13 Therefore did that which is good become a cause of death for me? May it never be! Rather it was sin, in order that it might be shown to be sin by effecting my death through that which is good, so that through the commandment sin would become utterly sinful.
14 For we know that the Law is spiritual, but I am of flesh, sold into bondage to sin.15 For what I am doing, I do not understand; for I am not practicing what I wouldlike to do, but I am doing the very thing I hate. 16 But if I do the very thing I do not want to do, I agree with the Law, confessing that the Law is good. 17 So now, no longer am I the one doing it, but sin which dwells in me. 18 For I know that nothing good dwells in me, that is, in my flesh; for the willing is present in me, but the doing of the good is not. 19 For the good that I want, I do not do, but I practice the very evil that I do not want. 20 But if I am doing the very thing I do not want, I am no longer the one doing it, but sin which dwells in me.
21 I find then the principle that evil is present in me, the one who wants to do good.22 For I joyfully concur with the law of God in the inner man, 23 but I see a different law in the members of my body, waging war against the law of my mind and making me a prisoner of the law of sin which is in my members. 24 Wretched man that I am! Who will set me free from the body of this death? 25 Thanks be to God through Jesus Christ our Lord! So then, on the one hand I myself with my mind am serving the law of God, but on the other, with my flesh the law of sin.
If the best argument for Christianity is Christians who still sin this side of eternity, then Christianity is in big trouble. In fact, the apostle Paul would even agree with the fact that if Christ is not raised, Christians’ faith is in vain and they (like the rest of mankind) are dead in their sins. 1 Corinthians 15:1-58 explains (NASB):
15 Now I make known to you, brethren, the gospel which I preached to you, which also you received, in which also you stand, 2 by which also you are saved, if you hold fast the word which I preached to you, unless you believed in vain.
3 For I delivered to you as of first importance what I also received, that Christ died for our sins according to the Scriptures, 4 and that He was buried, and that He was raised on the third day according to the Scriptures, 5 and that He appeared to Cephas, then to the twelve. 6 After that He appeared to more than five hundred brethren at one time, most of whom remain until now, but some have fallen asleep;7 then He appeared to James, then to all the apostles; 8 and last of all, as to one untimely born, He appeared to me also. 9 For I am the least of the apostles, and not fit to be called an apostle, because I persecuted the church of God. 10 But by the grace of God I am what I am, and His grace toward me did not prove vain; but I labored even more than all of them, yet not I, but the grace of God with me.11 Whether then it was I or they, so we preach and so you believed.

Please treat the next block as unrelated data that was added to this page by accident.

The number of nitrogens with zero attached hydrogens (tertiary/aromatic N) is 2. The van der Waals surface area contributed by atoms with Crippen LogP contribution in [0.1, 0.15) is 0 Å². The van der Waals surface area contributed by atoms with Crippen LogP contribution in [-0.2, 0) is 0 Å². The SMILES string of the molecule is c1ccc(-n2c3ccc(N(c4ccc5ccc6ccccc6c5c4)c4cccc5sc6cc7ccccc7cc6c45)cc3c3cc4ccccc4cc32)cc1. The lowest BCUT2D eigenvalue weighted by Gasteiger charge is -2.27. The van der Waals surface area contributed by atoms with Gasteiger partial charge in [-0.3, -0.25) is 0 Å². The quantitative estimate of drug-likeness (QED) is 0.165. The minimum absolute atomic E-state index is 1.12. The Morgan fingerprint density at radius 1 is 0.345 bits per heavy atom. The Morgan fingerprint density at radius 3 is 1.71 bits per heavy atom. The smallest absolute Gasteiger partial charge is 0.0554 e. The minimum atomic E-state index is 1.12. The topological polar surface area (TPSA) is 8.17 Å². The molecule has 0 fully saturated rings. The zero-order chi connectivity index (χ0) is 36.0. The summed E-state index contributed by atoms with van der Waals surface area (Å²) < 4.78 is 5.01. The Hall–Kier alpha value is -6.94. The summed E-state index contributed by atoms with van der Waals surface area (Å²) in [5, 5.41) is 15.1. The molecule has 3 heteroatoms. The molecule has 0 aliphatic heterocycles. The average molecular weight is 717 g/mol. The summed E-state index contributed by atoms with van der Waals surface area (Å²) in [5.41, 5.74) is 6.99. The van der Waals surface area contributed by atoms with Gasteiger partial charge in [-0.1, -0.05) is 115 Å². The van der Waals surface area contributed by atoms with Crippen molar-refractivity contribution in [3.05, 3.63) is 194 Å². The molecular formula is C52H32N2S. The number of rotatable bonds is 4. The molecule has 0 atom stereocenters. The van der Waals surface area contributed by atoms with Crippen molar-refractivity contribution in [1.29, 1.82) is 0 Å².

12 Now if Christ is preached, that He has been raised from the dead, how do some among you say that there is no resurrection of the dead? 13 But if there is no resurrection of the dead, not even Christ has been raised; 14 and if Christ has not been raised, then our preaching is vain, your faith also is vain. 15 Moreover we are even found to be false witnesses of God, because we testified against God that He raised Christ, whom He did not raise, if in fact the dead are not raised. 16 For if the dead are not raised, not even Christ has been raised; 17 and if Christ has not been raised, your faith is worthless; you are still in your sins. 18 Then those also who have fallen asleep in Christ have perished. 19 If we have hoped in Christ in this life only, we are of all men most to be pitied.
20 But now Christ has been raised from the dead, the first fruits of those who are asleep. 21 For since by a man came death, by a man also came the resurrection of the dead. 22 For as in Adam all die, so also in Christ all will be made alive. 23 But each in his own order: Christ the first fruits, after that those who are Christ’s at His coming, 24 then comes the end, when He hands over the kingdom to the God and Father, when He has abolished all rule and all authority and power. 25 For He must reign until He has put all His enemies under His feet. 26 The last enemy that will be abolished is death. 27 For He has put all things in subjection under His feet. But when He says, “All things are put in subjection,” it is evident that He is excepted who put all things in subjection to Him. 28 When all things are subjected to Him, then the Son Himself also will be subjected to the One who subjected all things to Him, so that God may be all in all.
29 Otherwise, what will those do who are baptized for the dead? If the dead are not raised at all, why then are they baptized for them? 30 Why are we also in danger every hour? 31 I affirm, brethren, by the boasting in you which I have in Christ Jesus our Lord, I die daily. 32 If from human motives I fought with wild beasts at Ephesus, what does it profit me? If the dead are not raised, let us eat and drink, for tomorrow we die. 33 Do not be deceived: “Bad company corrupts good morals.”34 Become sober-minded as you ought, and stop sinning; for some have no knowledge of God. I speak this to your shame.
35 But someone will say, “How are the dead raised? And with what kind of body do they come?” 36 You fool! That which you sow does not come to life unless it dies;37 and that which you sow, you do not sow the body which is to be, but a bare grain, perhaps of wheat or of something else. 38 But God gives it a body just as He wished, and to each of the seeds a body of its own. 39 All flesh is not the same flesh, but there is one flesh of men, and another flesh of beasts, and another flesh of birds, and another of fish. 40 There are also heavenly bodies and earthly bodies, but the glory of the heavenly is one, and the glory of the earthly is another. 41 There is one glory of the sun, and another glory of the moon, and another glory of the stars; for star differs from star in glory.